Seattle-area venues aim for autumn opening
April 29, 2021 | Paige McGlauflin-SGN
Some Seattle-area venues are planning to open their concert halls again in the fall, one and a half years since their doors were shuttered by the COVID-19 pandemic. With 27.5% of Washington's population now fully vaccinated, there is a glimpse of hope that people can see their favorite acts on stage again.
But a looming fourth surge in the state and various counties vacillating between Gov. Inslee's Phase 2 and 3 reopening guidelines also highlight the uncertainty of what autumn will look like for local venues.
"If someone is looking at buying a concert ticket, remember that the governor can change [phases] at his discretion," Dr. Paul Pottinger, professor of medicine and infectious diseases at UW Medicine, told the SGN. "Three counties were told to go back to Phase 2; this could happen in King County any minute. And we are really worried that we're getting close to that situation, because of increasing numbers of transmission in our county." Pottinger advises ticket buyers to purchase insurance, should events be canceled again.
Dire economic straits
The first to close and last to reopen, small venues across the country were hard hit by the economic crisis left in the pandemic's wake. The Shuttered Venues Operator Grant, passed in December, granted $15 billion to small venues across the nation, but frustration over a holdup in the emergency funding has made national news, as venue owners' desperation grows.
"We're in a really interesting spot right now with not knowing what to do. Most venues, promoters, and agents have been pretty focused on the SVOG, as we're focused on trying to save our businesses," Steven Severin, co-owner of Neumos and co-organizer of the Washington Nightlife & Music Association, told the SGN. "That [site] opened a week ago and immediately crashed and was taken down in a few hours, and we still have no idea when it'll open. Meanwhile we still have bills due."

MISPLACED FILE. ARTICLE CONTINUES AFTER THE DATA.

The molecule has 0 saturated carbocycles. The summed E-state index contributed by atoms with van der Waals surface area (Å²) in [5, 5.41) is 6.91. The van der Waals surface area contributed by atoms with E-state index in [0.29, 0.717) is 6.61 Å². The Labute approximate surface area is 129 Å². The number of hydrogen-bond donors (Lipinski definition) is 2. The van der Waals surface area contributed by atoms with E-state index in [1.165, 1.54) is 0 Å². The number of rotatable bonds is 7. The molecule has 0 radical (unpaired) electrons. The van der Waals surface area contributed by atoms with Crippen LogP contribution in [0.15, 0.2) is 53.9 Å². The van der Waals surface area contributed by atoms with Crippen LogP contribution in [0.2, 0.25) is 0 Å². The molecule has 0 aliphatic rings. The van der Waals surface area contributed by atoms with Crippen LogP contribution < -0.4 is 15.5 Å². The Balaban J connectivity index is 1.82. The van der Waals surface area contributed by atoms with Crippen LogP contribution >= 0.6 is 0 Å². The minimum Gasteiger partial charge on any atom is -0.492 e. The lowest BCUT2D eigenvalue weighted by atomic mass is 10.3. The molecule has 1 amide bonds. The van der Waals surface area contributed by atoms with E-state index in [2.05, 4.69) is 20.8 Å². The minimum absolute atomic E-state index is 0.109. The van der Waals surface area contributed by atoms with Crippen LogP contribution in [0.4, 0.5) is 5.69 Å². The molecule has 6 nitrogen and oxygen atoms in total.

Seattle is one of 11 cities participating in the Reopen Every Venue Safely initiative, a national campaign to develop plans for reopening, launched by Music Cities Together. Severin told the SGN that final touches are being made on the guidelines which will be pushed out to venue operators soon.
For the Pacific Northwest Ballet, reopening in the fall will likely look like socially distanced attendance limited to its subscribers.
"We're currently taking a 'wait and see' approach to announcing anything regarding protocol guidelines for the Pacific Northwest Ballet audience, although we are hopeful that we will be able to welcome a limited number of attendees to our fall performances," Gary Tucker, the PNB's director of communications, told the SGN. These performances will likely only be available to subscribers, Tucker said. "We're hoping to have some sort of season subscription announcement in May - quite a bit later than usual, but better to err on the side of caution."
When it comes to assuring and maintaining safety at these live events, Dr. Pottinger believes that vaccination passports of some variety will be a crucial tool when vaccination rates grow and the tool can be rolled out equitably.
"I'm very much in support of some sort of passport," Pottinger said. "If you want to go to Latin America, Africa, (you) need to show that you're immunized against yellow fever, for example. It's a small price to pay." In order to get to that point, Pottinger emphasized how important it is for peers to encourage others to get the vaccine.
"My humble request is that people talk about this, and not just read about it, not just doom-scroll, but have a conversation," Pottinger said. "Talk to them and tell them about your experience and how you hope that they will do the same to take care of themselves."